Open to the Public | Light refreshments will be served
The practice of data visualization emerged in the eighteenth century as a discipline tied to science and political economy. Over the next few centuries, the field was driven by a series of radical innovators. They used their innate creativity and natural instinct for storytelling, harnessed to the power of human vision, to invent, re-make and literally re-shape the graphs and charts we know and love today. This talk explores the story of pioneers such as William Playfair, Charles Minard, Florence Nightingale, W.E.B. Du Bois, John Tukey, and Hans Rosling — who not only charted the course for the discipline but used data visualization to drive change in society and find a signal in the noise.
Michael Diamond is the Academic Director of the Integrated Marketing and Communications department at NYU’s School of Professional Studies. Michael is a Lecturer in Theater Management at the Yale School of Drama, and has served as an adjunct faculty member at Baruch/CUNY, teaching Marketing Management to Executive MBAs. Prior to his roles in academia, for almost twenty years, Michael worked at Time Warner Inc. and its affiliated companies, where he held senior positions in the areas of marketing, strategy, and operations.
Anthony Reed Black Maybe: Notes on Black Writing, Aesthetics, and Value
Wednesday, April 3 at 6PM
Fales Library Reading Room
Bobst Library • 3rd Floor
70 Washington Square South
New York, NY 10012
The re-emergent debates around race and the avant-garde rhyme with, or serve as proxy for, similarly re-emergent debates about the relationship between class and race, on the one hand, and the status of mass media on the other. In both sets of arguments the value of experience is at stake, and partisan arguments on all sides tend to re-stage the fundamental terms of the supposed antagonism without either historicizing it or asking what work the idea of an opposition does in the present. Whatever the limits of Kenneth Warren’s polemical (and problematic) claim that the conditions for a distinct African American literature have passed, it sounds an important critical call to reconsider the politics of so-called “identity politics” as well as the supposed “politics of form.”
Starting from the premise that new discursive and representational horizons are at stake for contemporary black writers, this lecture wades into that debate by proposing that in the apparent documentary or archival turn among such writers as Tyehimba Jess, Claudia Rankine, Robin Coste Lewis, and others amounts to the emergence of a new aesthetic formation that can help us think about the possibilities of a political art in the present.
Anthony Reed is Associate Professor of English and African American Studies at Yale University. His 2014 Freedom Time: The Politics and Poetics of Black Experimental Writing won the MLA’s William Sanders Scarborough Prize. He is currently finishing a book that examines the recorded collaborations between poets and musicians during and after the Black Arts era through the interrelated transformations of media, aesthetic, and politics. He is also currently working on a project concerned with poetry in the context of the fall of South African apartheid and the rise of the neoliberal state.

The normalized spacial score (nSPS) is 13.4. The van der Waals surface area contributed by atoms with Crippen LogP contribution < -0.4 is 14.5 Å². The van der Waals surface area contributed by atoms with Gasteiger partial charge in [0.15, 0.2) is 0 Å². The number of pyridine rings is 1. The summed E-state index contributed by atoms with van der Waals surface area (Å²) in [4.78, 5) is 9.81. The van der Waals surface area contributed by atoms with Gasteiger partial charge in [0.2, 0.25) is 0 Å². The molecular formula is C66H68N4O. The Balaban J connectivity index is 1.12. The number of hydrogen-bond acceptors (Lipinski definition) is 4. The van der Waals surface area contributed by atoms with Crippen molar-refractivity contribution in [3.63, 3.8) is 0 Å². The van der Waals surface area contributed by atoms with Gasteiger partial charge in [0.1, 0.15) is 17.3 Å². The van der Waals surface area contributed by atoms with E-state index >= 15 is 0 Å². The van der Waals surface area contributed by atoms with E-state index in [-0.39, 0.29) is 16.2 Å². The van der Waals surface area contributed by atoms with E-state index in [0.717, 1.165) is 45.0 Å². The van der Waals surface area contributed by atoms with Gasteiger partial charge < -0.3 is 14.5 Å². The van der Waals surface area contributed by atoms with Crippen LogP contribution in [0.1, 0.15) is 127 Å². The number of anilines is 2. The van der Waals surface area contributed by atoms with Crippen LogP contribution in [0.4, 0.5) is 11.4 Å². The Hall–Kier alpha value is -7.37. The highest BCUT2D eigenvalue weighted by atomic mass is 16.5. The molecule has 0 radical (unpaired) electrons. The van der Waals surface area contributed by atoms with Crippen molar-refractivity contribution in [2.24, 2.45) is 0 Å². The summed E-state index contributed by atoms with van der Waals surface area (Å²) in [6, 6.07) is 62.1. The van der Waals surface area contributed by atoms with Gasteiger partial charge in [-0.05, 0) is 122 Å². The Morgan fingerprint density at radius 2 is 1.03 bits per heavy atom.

The Fales Lecture is co-sponsored annually by NYU Special Collections and the English Department. Established and sustained by a gift from Haliburton Fales, 2nd (1919-2015), the lecture explores historical, current, and emerging themes in English and American literature.
Open to the Public | Light refreshments will be served
Soon after the first Mexican guest workers started arriving to the US through the Bracero Program, they challenged policy restrictions that prohibited them from organizing unions. As one of the first organizations created to represent these men, “La Alianza de Braceros,” sought to improve the conditions of braceros in both the US and Mexico.
This talk explores Alianza’s transnational strategies and the organization’s relationship with the prominent labor activist, Ernesto Galarza. Galarza worked with Alianza to incorporate guest workers into his American unionizing efforts. However, after he grew frustrated with the Mexican government’s repressive treatment of Alianza, he changed his tactics from unionizing braceros to working to end the Bracero Program itself. The subsequent demise of Alianza solidified the growing divide between Mexican and American labor in US agricultural fields.
Mireya Loza is an Assistant Professor of Food Studies in the Department of Nutrition and Food Studies. Her areas of research include Latinx History, Social Movements, Labor History and Food Studies. Her book, Defiant Braceros: How Migrant Workers Fought for Racial, Sexual and Political Freedom (UNC Press), examines the Bracero Program and how guest workers negotiated the intricacies of indigeneity, intimacy, and transnational organizing.
The New York University Archives is pleased to announce the opening of its latest exhibition.
1923: Public Domain in the University Archive
The Tamiment Library & Robert F. Wagner Labor Archives
Reading Room, Bobst Library
Now – May 22, 2019 Free and open to the public* during reading room hours.
Prepared by ARL/SAA Mosaic Fellow, Jasmine Sykes-Kunk, with assistance from graduate student, Lingyu Wang, features materials from collections held at the New York University Archives.
To commemorate the first release of works into the public domain since 1998, this exhibition examines works in the collection that recently moved into the public domain and their relationship to the greater University community.
The exhibition features an interactive component and users are encouraged to share their “remixes” using the hashtag, #NYUpublicdomain.
To learn more about copyright laws check out the Copyright Research Guide created by NYU’s Scholarly Communication Librarian, April Hathcock.